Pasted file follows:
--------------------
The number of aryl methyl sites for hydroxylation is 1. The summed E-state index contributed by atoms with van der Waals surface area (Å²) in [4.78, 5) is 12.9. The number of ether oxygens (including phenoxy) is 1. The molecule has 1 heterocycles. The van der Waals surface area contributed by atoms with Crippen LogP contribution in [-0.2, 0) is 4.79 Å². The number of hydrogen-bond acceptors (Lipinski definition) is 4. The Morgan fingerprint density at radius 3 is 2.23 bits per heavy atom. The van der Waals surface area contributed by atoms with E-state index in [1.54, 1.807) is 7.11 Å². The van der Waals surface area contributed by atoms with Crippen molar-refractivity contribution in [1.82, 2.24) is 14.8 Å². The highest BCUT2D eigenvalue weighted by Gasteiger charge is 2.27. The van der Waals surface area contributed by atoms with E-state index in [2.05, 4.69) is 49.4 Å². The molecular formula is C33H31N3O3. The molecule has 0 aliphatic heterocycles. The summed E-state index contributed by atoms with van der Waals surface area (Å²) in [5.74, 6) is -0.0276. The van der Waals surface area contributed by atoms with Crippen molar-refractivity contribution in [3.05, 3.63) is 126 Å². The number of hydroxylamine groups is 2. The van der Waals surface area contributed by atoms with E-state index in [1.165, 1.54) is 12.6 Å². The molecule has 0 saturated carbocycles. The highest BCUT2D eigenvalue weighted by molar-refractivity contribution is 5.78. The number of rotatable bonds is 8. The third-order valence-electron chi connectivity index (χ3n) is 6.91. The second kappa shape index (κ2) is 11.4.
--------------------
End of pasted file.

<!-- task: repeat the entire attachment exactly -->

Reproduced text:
The number of aryl methyl sites for hydroxylation is 1. The summed E-state index contributed by atoms with van der Waals surface area (Å²) in [4.78, 5) is 12.9. The number of ether oxygens (including phenoxy) is 1. The molecule has 1 heterocycles. The van der Waals surface area contributed by atoms with Crippen LogP contribution in [-0.2, 0) is 4.79 Å². The number of hydrogen-bond acceptors (Lipinski definition) is 4. The Morgan fingerprint density at radius 3 is 2.23 bits per heavy atom. The van der Waals surface area contributed by atoms with E-state index in [1.54, 1.807) is 7.11 Å². The van der Waals surface area contributed by atoms with Crippen molar-refractivity contribution in [1.82, 2.24) is 14.8 Å². The highest BCUT2D eigenvalue weighted by Gasteiger charge is 2.27. The van der Waals surface area contributed by atoms with E-state index in [2.05, 4.69) is 49.4 Å². The molecular formula is C33H31N3O3. The molecule has 0 aliphatic heterocycles. The summed E-state index contributed by atoms with van der Waals surface area (Å²) in [5.74, 6) is -0.0276. The van der Waals surface area contributed by atoms with Crippen molar-refractivity contribution in [3.05, 3.63) is 126 Å². The number of hydroxylamine groups is 2. The van der Waals surface area contributed by atoms with E-state index in [1.165, 1.54) is 12.6 Å². The molecule has 0 saturated carbocycles. The highest BCUT2D eigenvalue weighted by molar-refractivity contribution is 5.78. The number of rotatable bonds is 8. The third-order valence-electron chi connectivity index (χ3n) is 6.91. The second kappa shape index (κ2) is 11.4.